Nothing like the last day of the year to kick back for a moment, grab a cup of coffee and reflect on the past 365 days. The hassle of Sinterklaas and Christmas is over, only New Year's Eve is left before the old year turns to new, and we get a chance to do it all over again.

The northern provinces of Groningen and Drenthe have a unique way of celebrating this change. On the last day of the year, the Drenthenaars consume flat, crispy, sweet waffles or cookies called kniepertjes, so called because you have to "knijp" (pinch) the waffle iron shut in order to bake them. On the first day of the new year, they enjoy the same type of waffle, but now rolled up tight (rolletjes). The old year, as in the flat cookie, is now laid before them, having revealed all it had in store. The new year, just like the tightly rolled one, is yet to unfold itself and holds all kinds of mysteries and excitement. So to add some sweetness to the unexpected, they fill these rolls up with sweet whipped cream. What a great way to start a new year!

These waffles are easy to make. Use your ice cream cone maker, or stroopwafel machine or pizzelle to make these. Roll them fast, as they set and crisp up as soon as they cool. This recipe makes approximately 40 waffles.

1 3/4 cups of all-purpose flour (260 gr)
1 1/4 cup of sugar (250 gr)
1 egg
1 cup of milk (240 ml)
1 teaspoon vanilla flavoring
1/2 teaspoon ground cinnamon
1 stick butter, melted and cool (115 gr)
Pinch of salt

Mix the flour and sugar together, then mix in the egg, the milk, the vanilla and the cinnamon. When all has come together and there are no lumps, stir in the melted butter and the salt. The batter should be thick but pourable. If it's too thick, add a tablespoon of milk at a time. Let the batter sit for a good fifteen minutes before using it.

Heat up the waffle maker and pour a tablespoon of batter on the hot plate. Close the lid and follow instructions (usually a light will come on or off to let you know the waffle is ready). As these waffles hold more sugar than the regular recipe, keep track of how long it takes for the waffles to be ready. Bake one, let it cool and taste it. Do you want more cinnamon? Then this is a great time to add it! Bake half of the waffles flat.

For the rolled up ones: use the handle of a wooden spoon to roll the cookies on. As soon as you pull the cookie off the hot plate, lay it on the counter, place the handle on one end and roll it up. Press down the handle on the seam for a second or two until the cookie sets, then pull it off the handle. Let it cool further on a plate.

These rolled up ones are great filled with sweet whipped cream, but are just as good without. Happy New Year everyone!!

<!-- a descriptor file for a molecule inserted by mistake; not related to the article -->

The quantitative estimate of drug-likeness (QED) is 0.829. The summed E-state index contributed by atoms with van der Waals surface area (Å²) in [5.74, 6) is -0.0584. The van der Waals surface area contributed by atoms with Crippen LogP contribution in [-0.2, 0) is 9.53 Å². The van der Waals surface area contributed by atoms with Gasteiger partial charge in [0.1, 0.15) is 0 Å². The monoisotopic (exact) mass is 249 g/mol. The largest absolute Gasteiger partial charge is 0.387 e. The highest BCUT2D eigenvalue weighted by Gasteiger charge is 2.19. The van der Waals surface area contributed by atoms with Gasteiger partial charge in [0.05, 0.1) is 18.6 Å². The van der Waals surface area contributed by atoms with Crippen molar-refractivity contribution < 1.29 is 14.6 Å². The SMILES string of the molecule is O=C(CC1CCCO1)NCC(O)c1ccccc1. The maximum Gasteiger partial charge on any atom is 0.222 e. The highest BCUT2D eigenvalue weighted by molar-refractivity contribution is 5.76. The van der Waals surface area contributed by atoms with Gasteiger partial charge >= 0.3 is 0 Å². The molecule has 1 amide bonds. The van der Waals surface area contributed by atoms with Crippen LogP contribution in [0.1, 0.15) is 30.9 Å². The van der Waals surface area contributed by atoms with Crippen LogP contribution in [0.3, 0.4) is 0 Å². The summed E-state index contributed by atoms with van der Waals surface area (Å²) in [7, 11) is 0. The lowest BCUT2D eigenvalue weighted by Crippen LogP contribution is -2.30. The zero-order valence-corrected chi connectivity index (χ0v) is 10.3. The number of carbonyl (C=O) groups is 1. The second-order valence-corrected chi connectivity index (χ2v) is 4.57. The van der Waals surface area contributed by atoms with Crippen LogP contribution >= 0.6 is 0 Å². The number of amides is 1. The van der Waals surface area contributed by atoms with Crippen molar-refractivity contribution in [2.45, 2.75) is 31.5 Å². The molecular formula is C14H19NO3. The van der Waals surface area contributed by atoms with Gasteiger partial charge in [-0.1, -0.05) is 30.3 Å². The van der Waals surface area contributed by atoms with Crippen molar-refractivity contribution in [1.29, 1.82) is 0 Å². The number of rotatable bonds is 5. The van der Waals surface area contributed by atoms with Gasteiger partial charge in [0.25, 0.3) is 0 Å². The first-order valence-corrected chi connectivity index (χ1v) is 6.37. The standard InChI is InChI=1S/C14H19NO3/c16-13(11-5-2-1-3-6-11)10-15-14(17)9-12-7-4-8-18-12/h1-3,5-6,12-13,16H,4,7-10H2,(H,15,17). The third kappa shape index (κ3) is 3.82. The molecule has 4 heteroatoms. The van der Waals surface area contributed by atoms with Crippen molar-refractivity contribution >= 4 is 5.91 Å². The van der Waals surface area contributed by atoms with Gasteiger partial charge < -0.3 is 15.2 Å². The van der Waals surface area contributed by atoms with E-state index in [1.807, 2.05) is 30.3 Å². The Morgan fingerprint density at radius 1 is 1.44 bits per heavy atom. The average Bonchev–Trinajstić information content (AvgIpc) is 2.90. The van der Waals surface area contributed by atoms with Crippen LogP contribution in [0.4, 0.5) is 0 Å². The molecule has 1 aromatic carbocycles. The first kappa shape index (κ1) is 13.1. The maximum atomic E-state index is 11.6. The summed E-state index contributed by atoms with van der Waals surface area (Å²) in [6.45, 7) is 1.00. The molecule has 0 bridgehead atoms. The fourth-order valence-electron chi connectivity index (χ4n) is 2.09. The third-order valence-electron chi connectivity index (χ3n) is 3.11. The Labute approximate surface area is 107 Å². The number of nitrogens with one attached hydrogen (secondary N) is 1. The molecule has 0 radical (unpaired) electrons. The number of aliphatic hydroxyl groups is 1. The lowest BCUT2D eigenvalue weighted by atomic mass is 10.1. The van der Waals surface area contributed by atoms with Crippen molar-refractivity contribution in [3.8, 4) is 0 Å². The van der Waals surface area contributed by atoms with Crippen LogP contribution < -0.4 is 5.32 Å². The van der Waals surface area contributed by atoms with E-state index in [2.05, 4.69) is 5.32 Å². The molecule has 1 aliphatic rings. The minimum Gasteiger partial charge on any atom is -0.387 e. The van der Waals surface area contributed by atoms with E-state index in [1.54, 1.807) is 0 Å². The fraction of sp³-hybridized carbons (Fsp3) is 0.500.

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  1. Hoi Nicole, ik zou je blog graag willen volgen via RSS, maar de RSS-link werkt niet ( Heb je hier een oplossing voor?


  2. Hi Nicole, Thank you for the recipe! The crispy cookies looked so amazing, I ordered a Pizzelle iron just to make them. Followed your recipe and appreciate your note to bake one and determine if it needs more cinnamon, etc. Delicious! Served them to my daughter and she now is asking that I make them for her birthday as a special treat. Thanks again!

  3. Hi Nicole,
    I am a private piano teacher in Alberta, Canada. My daughter is engaged to a Dutch man, and we recently visited his parents’ farm where we were treated to Dutch New Years’ Cookies.
    I thought that the idea behind the cookies was significant. The old year rolled out and open. The new year holding secrets and surprises.
    I am writing to ask if I could use the photograph below in a New Year’s message to other music teachers in my community. I would acknowledge your website in the one page article.

    Thank you for considering my request--

    Deborah , Canada

    1. Deborah, thank you for asking! You are welcome to use the photograph, and I appreciate you acknowledging the website. I love that you wish to share the significance of these Dutch cookies!

  4. Hi Nicole thanks for you this article We live in Australia and we do make knijpertjes so long as I can remember, my Vader always make them whit a long handle iron but we do have a electric one for about 40 years and still make them for Christmas to give to the people near us, have a blessed Christmas and a happy and healthy new year 2019.
    Lenie and Gerrit Zomerdijk.

  5. As a child, I used to get these as a gift from my sunday school teacher, but they were very thin, sweet and shiny. I have tried to make them but they are always more cakey than crispy and shiny as I remember. Are there different varieties of these or am I thinking of a different cookie.


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